Sheringham man collects medal in soldier son’s memory

The father of a soldier who died in the Falklands war has collected a medal in his recognition of his sacrifice.

Geoffrey Crow from Sheringham received an Elizabeth Cross in memory of Pte Jon Crow , who was fatally wounded on June 12 1982 after and intensive and bloody assault on Mount Longdon during the conflict with Argentinian forces on the British run islands in the South Atlantic.

He enlisted to the army in 1978, joined the 3rd Battalion Parachute Regiment based in Aldershot and was sent to the Falklands as part of the South Atlantic Task Force - tasked with re-capturing the islands.

The memory of people like Pte Crow, who paid the ultimate sacrifice in the service of their country, is still vivid for their loved ones whether they died decades ago or in times of recent war and turmoil.

Until now, the loss and sacrifice of those left behind has not been officially recognised. But the families of servicemen killed in military operations or through an act of terrorism since the second world war were honoured at a service in Norwich – the first of its kind to be held in Norfolk.

Lord-lieutenant of the county Richard Jewson presented the Elizabeth Cross to 10 next of kin on behalf of the Queen, who has given her name to the medal.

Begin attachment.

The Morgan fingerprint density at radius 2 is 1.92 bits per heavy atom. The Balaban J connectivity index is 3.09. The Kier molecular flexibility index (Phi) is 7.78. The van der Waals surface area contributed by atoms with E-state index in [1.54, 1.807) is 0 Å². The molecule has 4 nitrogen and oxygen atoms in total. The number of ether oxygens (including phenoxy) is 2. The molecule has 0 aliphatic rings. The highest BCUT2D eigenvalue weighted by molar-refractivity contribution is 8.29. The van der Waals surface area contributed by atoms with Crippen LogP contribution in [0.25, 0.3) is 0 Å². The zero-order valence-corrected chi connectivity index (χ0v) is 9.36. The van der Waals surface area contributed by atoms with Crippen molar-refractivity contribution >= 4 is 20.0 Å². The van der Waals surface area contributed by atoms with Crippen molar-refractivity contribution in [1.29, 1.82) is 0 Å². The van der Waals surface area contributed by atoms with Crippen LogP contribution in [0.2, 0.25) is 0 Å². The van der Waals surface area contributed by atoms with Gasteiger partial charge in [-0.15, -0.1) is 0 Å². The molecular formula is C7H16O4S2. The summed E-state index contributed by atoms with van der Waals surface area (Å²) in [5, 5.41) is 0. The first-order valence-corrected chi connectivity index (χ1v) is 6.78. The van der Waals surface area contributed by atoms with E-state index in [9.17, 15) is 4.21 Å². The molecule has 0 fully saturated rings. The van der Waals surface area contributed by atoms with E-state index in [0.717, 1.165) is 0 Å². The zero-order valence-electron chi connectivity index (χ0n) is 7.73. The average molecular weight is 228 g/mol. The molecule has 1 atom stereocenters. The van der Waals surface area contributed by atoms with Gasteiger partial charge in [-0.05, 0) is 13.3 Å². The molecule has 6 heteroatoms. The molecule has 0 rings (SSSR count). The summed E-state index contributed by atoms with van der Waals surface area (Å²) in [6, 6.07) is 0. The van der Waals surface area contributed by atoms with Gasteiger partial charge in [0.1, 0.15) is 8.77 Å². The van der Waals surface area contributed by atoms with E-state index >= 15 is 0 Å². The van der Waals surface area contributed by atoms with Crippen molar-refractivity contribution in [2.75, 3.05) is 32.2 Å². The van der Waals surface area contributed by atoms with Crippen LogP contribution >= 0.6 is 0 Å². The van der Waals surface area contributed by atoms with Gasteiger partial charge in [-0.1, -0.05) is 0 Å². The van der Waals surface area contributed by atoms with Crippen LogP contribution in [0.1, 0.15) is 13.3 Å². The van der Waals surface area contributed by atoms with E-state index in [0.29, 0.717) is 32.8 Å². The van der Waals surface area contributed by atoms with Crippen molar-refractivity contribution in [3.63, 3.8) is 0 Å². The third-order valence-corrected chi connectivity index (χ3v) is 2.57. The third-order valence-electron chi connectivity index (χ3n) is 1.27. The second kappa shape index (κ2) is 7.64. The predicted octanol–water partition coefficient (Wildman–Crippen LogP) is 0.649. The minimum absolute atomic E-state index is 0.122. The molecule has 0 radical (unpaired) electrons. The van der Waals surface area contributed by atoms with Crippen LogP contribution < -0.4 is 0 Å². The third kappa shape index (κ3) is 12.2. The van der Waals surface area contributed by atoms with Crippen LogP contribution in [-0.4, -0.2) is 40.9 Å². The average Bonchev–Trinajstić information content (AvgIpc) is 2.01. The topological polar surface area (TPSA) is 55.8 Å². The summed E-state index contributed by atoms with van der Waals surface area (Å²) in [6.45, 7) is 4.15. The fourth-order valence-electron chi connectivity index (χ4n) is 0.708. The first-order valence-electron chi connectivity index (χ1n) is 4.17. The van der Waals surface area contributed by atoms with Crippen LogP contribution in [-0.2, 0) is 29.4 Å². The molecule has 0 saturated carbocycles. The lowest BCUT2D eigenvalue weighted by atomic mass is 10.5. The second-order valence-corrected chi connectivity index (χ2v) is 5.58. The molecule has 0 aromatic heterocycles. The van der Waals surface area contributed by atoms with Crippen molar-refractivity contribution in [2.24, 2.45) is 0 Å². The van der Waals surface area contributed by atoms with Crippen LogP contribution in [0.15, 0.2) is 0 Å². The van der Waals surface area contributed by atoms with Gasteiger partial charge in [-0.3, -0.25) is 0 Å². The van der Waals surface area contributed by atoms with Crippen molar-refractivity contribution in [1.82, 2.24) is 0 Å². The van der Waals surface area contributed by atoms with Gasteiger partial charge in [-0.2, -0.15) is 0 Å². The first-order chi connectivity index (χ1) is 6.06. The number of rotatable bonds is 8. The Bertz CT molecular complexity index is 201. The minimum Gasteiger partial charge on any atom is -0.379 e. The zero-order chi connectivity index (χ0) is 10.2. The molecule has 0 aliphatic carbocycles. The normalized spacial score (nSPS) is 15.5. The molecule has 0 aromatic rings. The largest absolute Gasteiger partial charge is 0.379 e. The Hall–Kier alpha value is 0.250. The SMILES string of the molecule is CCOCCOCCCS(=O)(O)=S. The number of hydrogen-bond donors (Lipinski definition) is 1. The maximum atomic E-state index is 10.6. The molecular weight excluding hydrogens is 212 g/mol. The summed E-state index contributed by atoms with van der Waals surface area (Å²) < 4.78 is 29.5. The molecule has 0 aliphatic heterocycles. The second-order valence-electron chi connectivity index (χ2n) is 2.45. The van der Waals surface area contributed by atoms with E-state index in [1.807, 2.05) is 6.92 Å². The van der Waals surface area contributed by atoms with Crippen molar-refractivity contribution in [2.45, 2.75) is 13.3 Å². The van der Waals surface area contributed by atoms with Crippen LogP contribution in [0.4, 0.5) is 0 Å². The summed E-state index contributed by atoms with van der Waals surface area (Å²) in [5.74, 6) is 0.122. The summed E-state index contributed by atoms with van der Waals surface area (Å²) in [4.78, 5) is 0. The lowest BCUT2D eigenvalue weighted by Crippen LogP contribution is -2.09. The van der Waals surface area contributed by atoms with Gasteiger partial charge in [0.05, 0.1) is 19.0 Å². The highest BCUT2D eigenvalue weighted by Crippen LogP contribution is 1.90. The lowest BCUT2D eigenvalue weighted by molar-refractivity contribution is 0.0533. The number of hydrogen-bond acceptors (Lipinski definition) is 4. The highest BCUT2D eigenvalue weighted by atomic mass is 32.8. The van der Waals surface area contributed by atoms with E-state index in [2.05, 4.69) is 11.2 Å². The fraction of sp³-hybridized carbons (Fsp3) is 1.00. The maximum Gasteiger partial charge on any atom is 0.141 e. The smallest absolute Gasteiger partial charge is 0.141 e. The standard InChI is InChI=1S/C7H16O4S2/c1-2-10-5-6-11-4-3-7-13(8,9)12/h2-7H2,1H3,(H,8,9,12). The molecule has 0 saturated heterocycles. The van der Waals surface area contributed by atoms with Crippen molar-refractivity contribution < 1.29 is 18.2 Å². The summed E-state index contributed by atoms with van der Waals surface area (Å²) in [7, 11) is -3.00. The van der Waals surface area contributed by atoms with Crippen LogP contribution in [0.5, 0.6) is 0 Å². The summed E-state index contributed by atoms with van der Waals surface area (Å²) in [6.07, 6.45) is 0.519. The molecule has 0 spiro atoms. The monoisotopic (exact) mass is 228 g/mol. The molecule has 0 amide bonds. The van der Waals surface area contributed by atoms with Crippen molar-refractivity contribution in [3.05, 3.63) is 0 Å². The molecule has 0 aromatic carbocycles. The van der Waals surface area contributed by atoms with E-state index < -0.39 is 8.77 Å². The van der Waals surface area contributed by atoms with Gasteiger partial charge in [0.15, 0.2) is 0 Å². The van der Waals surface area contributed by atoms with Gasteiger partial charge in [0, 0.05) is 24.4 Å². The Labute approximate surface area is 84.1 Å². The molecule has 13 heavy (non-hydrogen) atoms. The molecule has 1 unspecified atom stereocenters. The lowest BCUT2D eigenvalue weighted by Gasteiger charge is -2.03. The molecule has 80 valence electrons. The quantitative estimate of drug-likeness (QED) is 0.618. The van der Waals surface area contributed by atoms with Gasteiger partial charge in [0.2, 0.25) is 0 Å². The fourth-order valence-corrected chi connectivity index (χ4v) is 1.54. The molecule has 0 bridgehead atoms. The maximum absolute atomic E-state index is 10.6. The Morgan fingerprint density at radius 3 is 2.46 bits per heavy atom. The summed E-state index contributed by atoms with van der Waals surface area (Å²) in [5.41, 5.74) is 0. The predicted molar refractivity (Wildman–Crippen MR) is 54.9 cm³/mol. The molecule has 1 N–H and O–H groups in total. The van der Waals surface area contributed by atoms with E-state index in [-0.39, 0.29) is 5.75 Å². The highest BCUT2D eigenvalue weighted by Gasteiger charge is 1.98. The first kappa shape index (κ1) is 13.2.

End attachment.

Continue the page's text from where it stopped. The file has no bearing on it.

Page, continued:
Mr Jewson told those present at the service, held at The Great Hospital: 'The Elizabeth Cross was created to provide recognition for the family of armed forces personnel who have died in operations or who have died as a result of terrorism.'

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He told family members: 'I hope that you will wear your Elizabeth Cross with pride and pass it on to future generations so that they can understand the price that has been paid.'

The Elizabeth Cross and memorial scroll is not meant to be a posthumous medal for the fallen but an emblem demonstrating tangible national recognition for service families for their loss. The first ones were granted in August last year.

Mr Jewson said he wanted to use words spoken by the Queen last year to highlight what the award was about. Quoting her, he said: 'This seems to me a right and proper way of showing our enduring debt to those who are killed while actively protecting what is most dear to us all.'